(This article belongs to the Special Issue Oral Health for Special Needs, Compromised and Elderly Patients)
Article
Salivary Cytokines in Children with Nephrotic Syndrome versus Healthy Children: A Comparative Study
J. Clin. Med. 2020, 9(9), 2691; https://0-doi-org.brum.beds.ac.uk/10.3390/jcm9092691 - 20 Aug 2020
Cited by 2 | Viewed by 648
Abstract
Background: The aims of this study were to compare salivary cytokines and total protein between children with nephrotic syndrome (NS) and healthy children, and to examine whether saliva parameters can differentiate between steroid sensitivity and resistance and between disease remission and relapse. Methods: [...] Read more.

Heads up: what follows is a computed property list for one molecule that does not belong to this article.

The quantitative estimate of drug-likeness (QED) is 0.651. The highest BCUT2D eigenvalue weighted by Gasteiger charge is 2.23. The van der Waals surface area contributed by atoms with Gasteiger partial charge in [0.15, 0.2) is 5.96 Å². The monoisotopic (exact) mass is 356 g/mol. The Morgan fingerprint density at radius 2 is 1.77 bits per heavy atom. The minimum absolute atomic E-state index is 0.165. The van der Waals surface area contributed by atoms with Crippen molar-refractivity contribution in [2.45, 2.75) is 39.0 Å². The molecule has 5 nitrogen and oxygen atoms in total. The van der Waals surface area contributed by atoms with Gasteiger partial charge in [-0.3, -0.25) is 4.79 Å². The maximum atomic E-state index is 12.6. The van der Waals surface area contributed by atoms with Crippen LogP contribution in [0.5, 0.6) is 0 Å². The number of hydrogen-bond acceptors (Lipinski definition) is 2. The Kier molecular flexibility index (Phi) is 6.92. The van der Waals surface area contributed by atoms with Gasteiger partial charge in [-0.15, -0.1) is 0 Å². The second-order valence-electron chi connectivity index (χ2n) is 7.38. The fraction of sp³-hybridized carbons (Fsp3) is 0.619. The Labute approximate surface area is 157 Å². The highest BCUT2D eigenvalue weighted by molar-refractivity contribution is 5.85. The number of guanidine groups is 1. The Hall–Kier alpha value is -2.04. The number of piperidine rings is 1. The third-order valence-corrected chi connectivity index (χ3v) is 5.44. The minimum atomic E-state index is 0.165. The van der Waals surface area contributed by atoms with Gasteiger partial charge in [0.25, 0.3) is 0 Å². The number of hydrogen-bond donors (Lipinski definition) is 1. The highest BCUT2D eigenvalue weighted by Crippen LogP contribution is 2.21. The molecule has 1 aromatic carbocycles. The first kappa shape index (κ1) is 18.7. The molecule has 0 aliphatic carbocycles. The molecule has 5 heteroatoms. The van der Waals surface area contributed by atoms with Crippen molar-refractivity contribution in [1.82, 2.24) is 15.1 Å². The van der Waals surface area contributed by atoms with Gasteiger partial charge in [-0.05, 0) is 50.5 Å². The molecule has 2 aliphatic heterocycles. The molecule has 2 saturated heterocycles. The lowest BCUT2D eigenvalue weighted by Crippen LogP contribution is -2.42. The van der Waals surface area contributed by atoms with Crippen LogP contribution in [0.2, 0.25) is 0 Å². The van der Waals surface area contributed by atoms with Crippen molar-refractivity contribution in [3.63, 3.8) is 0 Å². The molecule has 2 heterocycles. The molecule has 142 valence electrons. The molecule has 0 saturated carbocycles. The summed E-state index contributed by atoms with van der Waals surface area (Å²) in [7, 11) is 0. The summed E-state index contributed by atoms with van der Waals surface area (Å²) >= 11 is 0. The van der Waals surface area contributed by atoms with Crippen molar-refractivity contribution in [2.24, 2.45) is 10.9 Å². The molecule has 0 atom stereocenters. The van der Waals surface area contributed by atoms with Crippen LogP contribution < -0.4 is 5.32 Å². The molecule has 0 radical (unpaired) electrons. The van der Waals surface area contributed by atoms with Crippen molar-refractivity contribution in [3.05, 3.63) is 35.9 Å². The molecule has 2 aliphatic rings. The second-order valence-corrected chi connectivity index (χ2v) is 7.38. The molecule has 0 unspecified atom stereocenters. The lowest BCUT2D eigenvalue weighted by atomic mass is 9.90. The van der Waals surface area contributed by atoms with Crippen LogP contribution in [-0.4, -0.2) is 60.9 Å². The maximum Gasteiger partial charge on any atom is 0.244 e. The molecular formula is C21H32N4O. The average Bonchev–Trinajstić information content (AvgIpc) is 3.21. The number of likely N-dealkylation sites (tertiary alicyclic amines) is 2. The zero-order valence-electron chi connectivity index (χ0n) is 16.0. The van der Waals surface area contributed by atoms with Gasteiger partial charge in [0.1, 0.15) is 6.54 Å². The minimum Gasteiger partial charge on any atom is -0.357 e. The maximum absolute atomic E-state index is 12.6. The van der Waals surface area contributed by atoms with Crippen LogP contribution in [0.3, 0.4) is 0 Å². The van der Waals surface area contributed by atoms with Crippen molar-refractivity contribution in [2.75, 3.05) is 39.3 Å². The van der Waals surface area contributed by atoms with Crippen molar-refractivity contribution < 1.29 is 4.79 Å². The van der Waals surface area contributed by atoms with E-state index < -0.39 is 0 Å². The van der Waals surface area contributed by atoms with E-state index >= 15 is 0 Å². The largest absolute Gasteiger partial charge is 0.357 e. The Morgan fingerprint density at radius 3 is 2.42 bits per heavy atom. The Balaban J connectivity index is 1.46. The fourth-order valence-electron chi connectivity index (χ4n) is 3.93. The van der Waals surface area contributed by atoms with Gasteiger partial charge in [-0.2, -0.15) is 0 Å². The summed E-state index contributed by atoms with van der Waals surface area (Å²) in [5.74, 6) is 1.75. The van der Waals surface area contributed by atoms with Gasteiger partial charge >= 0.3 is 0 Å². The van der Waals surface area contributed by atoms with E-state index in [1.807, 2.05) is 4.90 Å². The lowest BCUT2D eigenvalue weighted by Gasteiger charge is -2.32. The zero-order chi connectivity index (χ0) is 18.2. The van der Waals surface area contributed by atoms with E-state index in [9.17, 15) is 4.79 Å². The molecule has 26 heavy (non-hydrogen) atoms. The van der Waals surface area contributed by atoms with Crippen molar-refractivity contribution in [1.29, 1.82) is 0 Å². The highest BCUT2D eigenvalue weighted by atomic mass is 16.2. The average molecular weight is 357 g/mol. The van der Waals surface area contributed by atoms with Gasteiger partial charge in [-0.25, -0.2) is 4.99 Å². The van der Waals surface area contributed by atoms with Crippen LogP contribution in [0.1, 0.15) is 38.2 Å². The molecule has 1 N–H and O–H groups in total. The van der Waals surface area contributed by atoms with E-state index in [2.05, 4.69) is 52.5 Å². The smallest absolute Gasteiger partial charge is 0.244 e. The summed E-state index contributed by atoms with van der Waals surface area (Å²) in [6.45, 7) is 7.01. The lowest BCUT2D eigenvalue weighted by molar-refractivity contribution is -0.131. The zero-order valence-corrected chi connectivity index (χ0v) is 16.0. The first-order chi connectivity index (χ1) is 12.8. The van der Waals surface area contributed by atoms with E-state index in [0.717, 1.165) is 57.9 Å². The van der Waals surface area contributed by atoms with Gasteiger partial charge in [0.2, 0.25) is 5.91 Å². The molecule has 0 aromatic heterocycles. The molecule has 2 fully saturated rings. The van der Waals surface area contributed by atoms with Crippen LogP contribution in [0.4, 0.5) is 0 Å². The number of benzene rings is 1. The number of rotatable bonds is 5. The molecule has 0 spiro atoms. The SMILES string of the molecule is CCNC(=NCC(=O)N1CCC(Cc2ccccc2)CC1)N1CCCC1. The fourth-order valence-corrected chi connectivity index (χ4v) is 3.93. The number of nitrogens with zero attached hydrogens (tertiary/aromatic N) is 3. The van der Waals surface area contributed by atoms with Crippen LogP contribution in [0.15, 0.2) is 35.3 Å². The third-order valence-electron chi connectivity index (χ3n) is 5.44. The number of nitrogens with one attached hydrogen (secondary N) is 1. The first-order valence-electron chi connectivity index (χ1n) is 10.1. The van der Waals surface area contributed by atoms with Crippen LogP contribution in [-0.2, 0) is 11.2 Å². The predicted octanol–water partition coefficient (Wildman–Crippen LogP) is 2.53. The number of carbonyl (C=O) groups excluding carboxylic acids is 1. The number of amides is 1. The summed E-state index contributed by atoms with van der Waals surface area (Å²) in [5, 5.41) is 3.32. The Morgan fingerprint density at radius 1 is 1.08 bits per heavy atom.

Background: The aims of this study were to compare salivary cytokines and total protein between children with nephrotic syndrome (NS) and healthy children, and to examine whether saliva parameters can differentiate between steroid sensitivity and resistance and between disease remission and relapse. Methods: Twenty-seven children with nephrotic syndrome were classified according to steroid sensitivity and resistance, and disease remission and relapse. Twenty healthy children served as controls. Whole saliva samples were collected from all the participants. Urine and blood tests done on the same day as the saliva collection were recorded. Salivary total protein was quantified using bicinchoninic acid and IFNγ, IL-4, IL-8, IL-6, and IL1β levels using ELISA. Results: The mean ages of the nephrotic syndrome and control groups were 11.3 ± 2.4 and 9 ± 4.2, respectively. Compared to the control group, for the nephrotic syndrome group, total salivary protein was significantly lower, as were the levels of all the cytokines examined except IFNγ. Statistically significant differences were not found in any of the salivary markers examined between the children with nephrotic syndrome who were treatment sensitive (n = 19) and resistant (n = 8). Protein and IL-8 salivary levels were lower in the active (n = 7) than in the remission (n = 20) group. Conclusions: Salivary parameters distinguished children with nephrotic syndrome in relapse from healthy children. This may be due to decreased salivary protein excretion, which reflects decreased plasma levels, consequent to proteinuria. Accordingly, salivary markers may be developed as a diagnostic or screening tool for NS activity. Full article